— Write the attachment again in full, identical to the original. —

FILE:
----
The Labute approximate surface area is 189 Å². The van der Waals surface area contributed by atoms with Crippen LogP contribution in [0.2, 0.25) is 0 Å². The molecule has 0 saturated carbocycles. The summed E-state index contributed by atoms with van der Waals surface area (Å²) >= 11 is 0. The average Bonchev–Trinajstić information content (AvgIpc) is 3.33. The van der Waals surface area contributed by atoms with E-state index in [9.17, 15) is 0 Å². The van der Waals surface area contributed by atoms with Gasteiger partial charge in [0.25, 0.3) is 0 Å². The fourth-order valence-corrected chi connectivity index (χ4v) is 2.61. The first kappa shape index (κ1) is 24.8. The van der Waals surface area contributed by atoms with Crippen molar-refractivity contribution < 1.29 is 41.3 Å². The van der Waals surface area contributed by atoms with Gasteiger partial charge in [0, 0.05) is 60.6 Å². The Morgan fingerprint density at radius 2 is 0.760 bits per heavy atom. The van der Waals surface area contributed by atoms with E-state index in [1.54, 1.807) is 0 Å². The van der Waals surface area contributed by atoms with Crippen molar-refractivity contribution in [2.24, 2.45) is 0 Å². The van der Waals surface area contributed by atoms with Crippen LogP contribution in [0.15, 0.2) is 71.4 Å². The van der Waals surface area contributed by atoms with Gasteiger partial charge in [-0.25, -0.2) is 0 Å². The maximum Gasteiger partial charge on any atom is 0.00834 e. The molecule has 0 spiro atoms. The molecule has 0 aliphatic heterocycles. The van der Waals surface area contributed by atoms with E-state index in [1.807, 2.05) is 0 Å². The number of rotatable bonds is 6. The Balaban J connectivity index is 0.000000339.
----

The Labute approximate surface area is 189 Å². The van der Waals surface area contributed by atoms with Crippen LogP contribution in [0.2, 0.25) is 0 Å². The molecule has 0 saturated carbocycles. The summed E-state index contributed by atoms with van der Waals surface area (Å²) >= 11 is 0. The average Bonchev–Trinajstić information content (AvgIpc) is 3.33. The van der Waals surface area contributed by atoms with E-state index in [9.17, 15) is 0 Å². The van der Waals surface area contributed by atoms with Gasteiger partial charge in [0.25, 0.3) is 0 Å². The fourth-order valence-corrected chi connectivity index (χ4v) is 2.61. The first kappa shape index (κ1) is 24.8. The van der Waals surface area contributed by atoms with Crippen molar-refractivity contribution < 1.29 is 41.3 Å². The van der Waals surface area contributed by atoms with Gasteiger partial charge in [0, 0.05) is 60.6 Å². The Morgan fingerprint density at radius 2 is 0.760 bits per heavy atom. The van der Waals surface area contributed by atoms with E-state index in [1.54, 1.807) is 0 Å². The van der Waals surface area contributed by atoms with Crippen molar-refractivity contribution in [2.24, 2.45) is 0 Å². The van der Waals surface area contributed by atoms with Crippen LogP contribution in [0.15, 0.2) is 71.4 Å². The van der Waals surface area contributed by atoms with Gasteiger partial charge in [-0.25, -0.2) is 0 Å². The maximum Gasteiger partial charge on any atom is 0.00834 e. The molecule has 0 spiro atoms. The molecule has 0 aliphatic heterocycles. The van der Waals surface area contributed by atoms with E-state index in [1.807, 2.05) is 0 Å². The number of rotatable bonds is 6. The Balaban J connectivity index is 0.000000339.